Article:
For the passing test case in Table VI, the condition at Line 4 is false. For the two failing test cases, Nopol extracts the angelic value true to make both failing test cases pass. According to these condition values, a patch of ! (substr != null) || startIndex >= size can be synthesized. This synthesized patch is equivalent to substr == null || startIndex >= size, which is correct. The resulted expression based on the solution to the SMT does not weaken the repairability of synthesized patches. A recent method for finding simplified patches, proposed by Mechtaev et al. [35], could be used to avoid such a redundant expression.

4.5.3 Case Study 3, Bug CM2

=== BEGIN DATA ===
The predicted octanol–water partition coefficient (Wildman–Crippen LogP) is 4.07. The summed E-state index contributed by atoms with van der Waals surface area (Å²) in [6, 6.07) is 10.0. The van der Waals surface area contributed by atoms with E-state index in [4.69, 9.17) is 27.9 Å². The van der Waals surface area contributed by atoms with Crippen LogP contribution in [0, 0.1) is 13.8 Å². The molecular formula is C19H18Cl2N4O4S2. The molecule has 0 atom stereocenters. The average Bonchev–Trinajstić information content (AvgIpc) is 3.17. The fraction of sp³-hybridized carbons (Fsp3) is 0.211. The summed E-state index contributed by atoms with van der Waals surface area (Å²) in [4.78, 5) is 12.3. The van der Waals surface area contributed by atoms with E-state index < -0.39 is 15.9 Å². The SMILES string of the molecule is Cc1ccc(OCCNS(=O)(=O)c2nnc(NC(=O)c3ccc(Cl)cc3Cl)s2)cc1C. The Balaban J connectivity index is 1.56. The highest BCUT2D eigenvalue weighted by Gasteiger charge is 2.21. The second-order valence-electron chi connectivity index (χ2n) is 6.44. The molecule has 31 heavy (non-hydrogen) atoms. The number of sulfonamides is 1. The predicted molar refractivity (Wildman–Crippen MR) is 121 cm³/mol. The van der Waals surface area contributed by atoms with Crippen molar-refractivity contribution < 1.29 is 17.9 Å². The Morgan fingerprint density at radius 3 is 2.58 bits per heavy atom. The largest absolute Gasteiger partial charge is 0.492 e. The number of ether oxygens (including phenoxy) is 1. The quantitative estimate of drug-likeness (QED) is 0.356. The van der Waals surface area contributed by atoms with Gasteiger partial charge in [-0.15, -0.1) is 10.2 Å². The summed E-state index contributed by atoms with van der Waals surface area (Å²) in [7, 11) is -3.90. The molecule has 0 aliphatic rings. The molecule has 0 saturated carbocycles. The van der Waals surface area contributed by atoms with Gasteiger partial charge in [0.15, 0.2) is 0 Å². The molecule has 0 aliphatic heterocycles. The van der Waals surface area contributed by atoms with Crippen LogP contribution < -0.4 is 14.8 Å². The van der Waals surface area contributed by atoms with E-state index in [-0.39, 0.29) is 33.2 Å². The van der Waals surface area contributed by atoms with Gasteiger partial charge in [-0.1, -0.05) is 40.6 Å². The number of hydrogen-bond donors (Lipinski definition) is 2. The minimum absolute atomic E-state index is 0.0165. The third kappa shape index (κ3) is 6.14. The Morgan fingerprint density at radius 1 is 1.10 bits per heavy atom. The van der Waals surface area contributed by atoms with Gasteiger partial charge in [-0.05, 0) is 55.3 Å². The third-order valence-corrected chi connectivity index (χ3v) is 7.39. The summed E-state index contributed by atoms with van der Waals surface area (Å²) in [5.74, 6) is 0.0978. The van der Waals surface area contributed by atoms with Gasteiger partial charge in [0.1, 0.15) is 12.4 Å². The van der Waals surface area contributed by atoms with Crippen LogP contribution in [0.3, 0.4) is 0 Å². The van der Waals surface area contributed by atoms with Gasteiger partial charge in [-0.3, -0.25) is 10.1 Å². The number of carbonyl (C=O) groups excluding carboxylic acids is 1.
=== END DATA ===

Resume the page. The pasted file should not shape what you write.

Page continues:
In this section, we present Bug CM2, a correctly patched bug via adding a precondition, rather than updating an existing condition, as written by developers. The buggy method in Bug CM2 is to calculate the value of Binomial Coefficient by choosing k-element subsets from an n-element set. Fig. 6 presents the buggy method. The input number of elements n should be no less than zero. But the condition at Line 4 reads n <= 0 instead of n < 0. The manually-written patch by developers is in the FIX comment at Line 4.

1int indexOf(String substr, int startIndex) { 2  startIndex = (startIndex < 0 ? 0 : startIndex); 3// FIX: if (substr == null || startIndex >= size) { 4  if (startIndex >= size) { 5    return -1; 6  } 7  int strLen = substr.length(); 8  if (strLen > 0 && strLen <= size) { 9    if (strLen == 1) 10      return indexOf(substr.charAt(0), startIndex); 11    char[] thisBuf = buffer; 12    outer: 13    for (int i = startIndex; i < thisBuf.length 14            - strLen; i++) { 15      for (int j = 0; j < strLen; j++) { 16        if (substr.charAt(j) != thisBuf[i + j]) 17          continue outer; 18      } 19      return i; 20    } 21  } else if (strLen == 0) { 22    return 0; 23  } 24  return -1; 25}